Prescription drugs are one of the most abused categories of substances worldwide, so it is not surprising that the demand for prescription drug recovery treatment is currently on the rise. This includes opiate drugs sold under the names OxyContin, Vicodin, Percocet and Lortab as well as anti-anxiety drugs sold under the names Xanax, Valium and Librium. These and other prescription drugs are now more widely abused than illicit drugs like cocaine and methamphetamine.
The rise in the demand for prescription drug treatment was recently documented in a report compiled by the Substance Abuse and Mental Health Services Administration (SAMHSA). The report included a breakdown of treatment trends for the nearly 2 million people who were admitted for alcohol and drug recovery treatment in 2009. Opiate drugs accounted for 21 percent of all admissions. Out of all opiate admissions, 33 percent were for prescription drugs – up from 8 percent in 1999. What is alarming about this type of addiction is that it often happens to regular people (housewives, business men or women) who are prescribed medication for pain management. People on these prescribed medications often do not initially abuse them, and instead, a chemical reaction caused by the medication can trigger drug abuse.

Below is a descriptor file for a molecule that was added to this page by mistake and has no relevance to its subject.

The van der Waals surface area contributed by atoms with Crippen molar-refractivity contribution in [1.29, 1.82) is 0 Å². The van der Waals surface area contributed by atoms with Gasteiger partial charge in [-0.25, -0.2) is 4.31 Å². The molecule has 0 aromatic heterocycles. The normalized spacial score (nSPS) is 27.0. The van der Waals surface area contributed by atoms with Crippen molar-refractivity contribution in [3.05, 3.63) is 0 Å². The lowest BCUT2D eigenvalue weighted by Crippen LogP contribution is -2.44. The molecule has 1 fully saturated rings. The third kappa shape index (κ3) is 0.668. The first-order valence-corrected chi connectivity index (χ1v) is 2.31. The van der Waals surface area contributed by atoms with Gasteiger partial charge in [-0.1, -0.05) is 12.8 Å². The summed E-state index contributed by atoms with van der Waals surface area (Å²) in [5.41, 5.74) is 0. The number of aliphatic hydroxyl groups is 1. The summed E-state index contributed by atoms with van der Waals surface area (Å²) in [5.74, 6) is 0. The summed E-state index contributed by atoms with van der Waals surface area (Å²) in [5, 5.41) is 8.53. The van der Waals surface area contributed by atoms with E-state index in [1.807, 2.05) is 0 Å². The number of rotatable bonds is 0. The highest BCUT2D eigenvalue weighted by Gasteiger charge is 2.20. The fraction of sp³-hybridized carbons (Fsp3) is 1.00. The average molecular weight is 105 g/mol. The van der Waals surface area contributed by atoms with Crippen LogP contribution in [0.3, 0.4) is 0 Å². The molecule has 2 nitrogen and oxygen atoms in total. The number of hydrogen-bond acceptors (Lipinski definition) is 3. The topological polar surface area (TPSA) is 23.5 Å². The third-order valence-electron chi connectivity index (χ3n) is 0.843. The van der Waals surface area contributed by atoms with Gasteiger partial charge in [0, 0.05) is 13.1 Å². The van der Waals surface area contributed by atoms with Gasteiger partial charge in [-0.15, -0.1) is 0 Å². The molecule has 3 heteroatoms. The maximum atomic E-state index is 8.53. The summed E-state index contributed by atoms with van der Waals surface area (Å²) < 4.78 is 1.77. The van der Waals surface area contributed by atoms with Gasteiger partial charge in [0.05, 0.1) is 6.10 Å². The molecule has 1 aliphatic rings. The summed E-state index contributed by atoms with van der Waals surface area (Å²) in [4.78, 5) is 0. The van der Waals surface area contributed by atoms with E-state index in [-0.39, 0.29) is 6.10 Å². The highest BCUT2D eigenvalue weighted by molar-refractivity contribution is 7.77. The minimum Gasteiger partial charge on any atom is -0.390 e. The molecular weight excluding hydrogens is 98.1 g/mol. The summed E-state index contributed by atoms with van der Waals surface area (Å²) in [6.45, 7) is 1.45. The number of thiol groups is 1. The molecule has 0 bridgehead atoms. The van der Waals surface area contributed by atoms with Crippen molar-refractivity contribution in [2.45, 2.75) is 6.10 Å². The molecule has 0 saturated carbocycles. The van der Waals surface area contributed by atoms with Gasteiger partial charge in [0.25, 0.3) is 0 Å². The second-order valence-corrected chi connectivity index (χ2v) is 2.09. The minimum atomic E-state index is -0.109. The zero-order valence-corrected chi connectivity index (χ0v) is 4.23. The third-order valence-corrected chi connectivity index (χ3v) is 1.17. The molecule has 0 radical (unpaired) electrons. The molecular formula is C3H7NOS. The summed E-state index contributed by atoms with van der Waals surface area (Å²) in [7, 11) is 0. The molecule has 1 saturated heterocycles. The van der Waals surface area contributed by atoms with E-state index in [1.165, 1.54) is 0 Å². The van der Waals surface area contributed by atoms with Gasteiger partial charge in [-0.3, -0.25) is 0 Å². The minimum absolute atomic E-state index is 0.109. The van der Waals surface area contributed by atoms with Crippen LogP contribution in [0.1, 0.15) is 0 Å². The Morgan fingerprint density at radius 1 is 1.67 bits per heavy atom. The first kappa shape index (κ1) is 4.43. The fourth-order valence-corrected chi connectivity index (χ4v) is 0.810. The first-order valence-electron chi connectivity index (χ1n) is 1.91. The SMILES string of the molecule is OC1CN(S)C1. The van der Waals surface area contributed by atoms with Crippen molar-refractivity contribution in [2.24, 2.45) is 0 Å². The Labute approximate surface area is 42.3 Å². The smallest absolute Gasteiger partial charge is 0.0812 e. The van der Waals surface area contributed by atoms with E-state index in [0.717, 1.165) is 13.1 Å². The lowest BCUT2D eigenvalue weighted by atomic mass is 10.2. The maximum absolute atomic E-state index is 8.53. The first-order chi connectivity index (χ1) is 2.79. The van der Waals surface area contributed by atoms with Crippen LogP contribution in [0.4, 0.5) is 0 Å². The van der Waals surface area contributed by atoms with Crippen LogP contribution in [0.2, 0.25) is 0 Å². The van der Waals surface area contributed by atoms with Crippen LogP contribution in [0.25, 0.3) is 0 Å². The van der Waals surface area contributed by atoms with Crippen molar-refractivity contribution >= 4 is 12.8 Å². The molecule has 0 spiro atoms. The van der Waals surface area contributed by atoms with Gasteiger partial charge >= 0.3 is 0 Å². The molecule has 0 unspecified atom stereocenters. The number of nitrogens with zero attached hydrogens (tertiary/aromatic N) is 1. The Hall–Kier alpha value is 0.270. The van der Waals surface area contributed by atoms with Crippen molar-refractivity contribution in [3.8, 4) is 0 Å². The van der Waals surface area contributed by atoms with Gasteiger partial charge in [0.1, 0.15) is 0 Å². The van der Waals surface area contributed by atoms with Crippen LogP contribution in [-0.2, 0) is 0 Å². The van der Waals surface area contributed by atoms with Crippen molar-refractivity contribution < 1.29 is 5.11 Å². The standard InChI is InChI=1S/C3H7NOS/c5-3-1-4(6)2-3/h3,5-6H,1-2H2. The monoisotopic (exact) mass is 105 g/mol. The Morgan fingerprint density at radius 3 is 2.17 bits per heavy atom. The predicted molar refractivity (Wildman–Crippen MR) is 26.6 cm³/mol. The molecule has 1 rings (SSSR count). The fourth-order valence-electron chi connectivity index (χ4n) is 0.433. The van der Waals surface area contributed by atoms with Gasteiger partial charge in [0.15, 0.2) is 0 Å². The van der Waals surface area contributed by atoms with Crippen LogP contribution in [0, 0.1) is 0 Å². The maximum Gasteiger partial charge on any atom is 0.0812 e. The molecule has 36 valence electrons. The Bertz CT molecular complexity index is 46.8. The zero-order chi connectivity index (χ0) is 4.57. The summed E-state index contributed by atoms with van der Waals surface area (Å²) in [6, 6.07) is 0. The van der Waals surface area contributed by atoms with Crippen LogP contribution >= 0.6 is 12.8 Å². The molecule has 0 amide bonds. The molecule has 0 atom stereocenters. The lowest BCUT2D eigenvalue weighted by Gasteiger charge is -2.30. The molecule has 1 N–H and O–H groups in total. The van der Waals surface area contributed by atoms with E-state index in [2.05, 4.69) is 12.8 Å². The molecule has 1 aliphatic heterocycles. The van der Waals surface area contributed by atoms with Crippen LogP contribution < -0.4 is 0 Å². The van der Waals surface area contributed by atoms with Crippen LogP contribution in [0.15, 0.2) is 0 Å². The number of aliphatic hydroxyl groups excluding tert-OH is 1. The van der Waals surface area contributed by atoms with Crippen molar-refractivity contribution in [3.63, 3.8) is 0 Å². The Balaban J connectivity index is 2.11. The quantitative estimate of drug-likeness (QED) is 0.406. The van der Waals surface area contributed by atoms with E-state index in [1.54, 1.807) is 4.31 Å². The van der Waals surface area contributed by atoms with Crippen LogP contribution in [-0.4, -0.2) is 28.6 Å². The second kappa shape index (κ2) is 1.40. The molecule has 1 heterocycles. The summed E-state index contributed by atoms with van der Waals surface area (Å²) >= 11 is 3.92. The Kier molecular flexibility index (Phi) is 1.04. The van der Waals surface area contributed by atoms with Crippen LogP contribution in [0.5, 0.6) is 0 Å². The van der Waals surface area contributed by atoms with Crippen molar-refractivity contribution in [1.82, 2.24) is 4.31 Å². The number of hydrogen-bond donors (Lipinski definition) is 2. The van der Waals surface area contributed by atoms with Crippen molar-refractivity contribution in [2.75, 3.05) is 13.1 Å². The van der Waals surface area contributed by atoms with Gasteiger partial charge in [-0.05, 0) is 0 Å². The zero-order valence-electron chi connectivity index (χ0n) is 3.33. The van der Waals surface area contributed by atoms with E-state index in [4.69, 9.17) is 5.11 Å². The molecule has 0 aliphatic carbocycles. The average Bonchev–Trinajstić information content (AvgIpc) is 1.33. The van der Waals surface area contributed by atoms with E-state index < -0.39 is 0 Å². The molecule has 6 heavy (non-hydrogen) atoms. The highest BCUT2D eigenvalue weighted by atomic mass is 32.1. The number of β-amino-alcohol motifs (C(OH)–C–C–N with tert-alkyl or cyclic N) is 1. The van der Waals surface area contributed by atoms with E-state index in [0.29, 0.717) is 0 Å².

The increase in opiate prescription drug treatment can be attributed in large part to the epidemic of painkiller abuse. Lynn Webster, a director for the American Academy of Pain Medicine, links the explosion in prescription painkiller abuse to a desire on the part of physicians to effectively treat pain. Over the past decade, many doctors mistakenly believed that opiate painkillers like OxyContin and Vicodin were safe and non-habit forming. The rise in demand for prescription drug recovery has since proven this belief to be naïve.
Many people who abuse prescription drugs will begin to build a tolerance for the drug, meaning that it will take a larger quantity of the drug to achieve the desired effect. In addition to taking more than the recommended dosage, prescription drug abusers often change the form of the drug, such as crushing or dissolving a pill to make it easier to snort or inject. This delivers the effects of the drug to the bloodstream more quickly but also increases the risk of addiction and overdose.
Prescription drug abuse and addiction is treatable. For some drugs, medically-supervised detox is required in order to taper down intake of the drug without serious medical consequences. For other drugs, the abuser can enter a drug recovery treatment program without detox. Recovery from prescription drug addiction requires commitment and effort. For many people, a long-term residential drug recovery program works best. A residential program provides a safe environment where drug-dependent individuals can concentrate on recovery.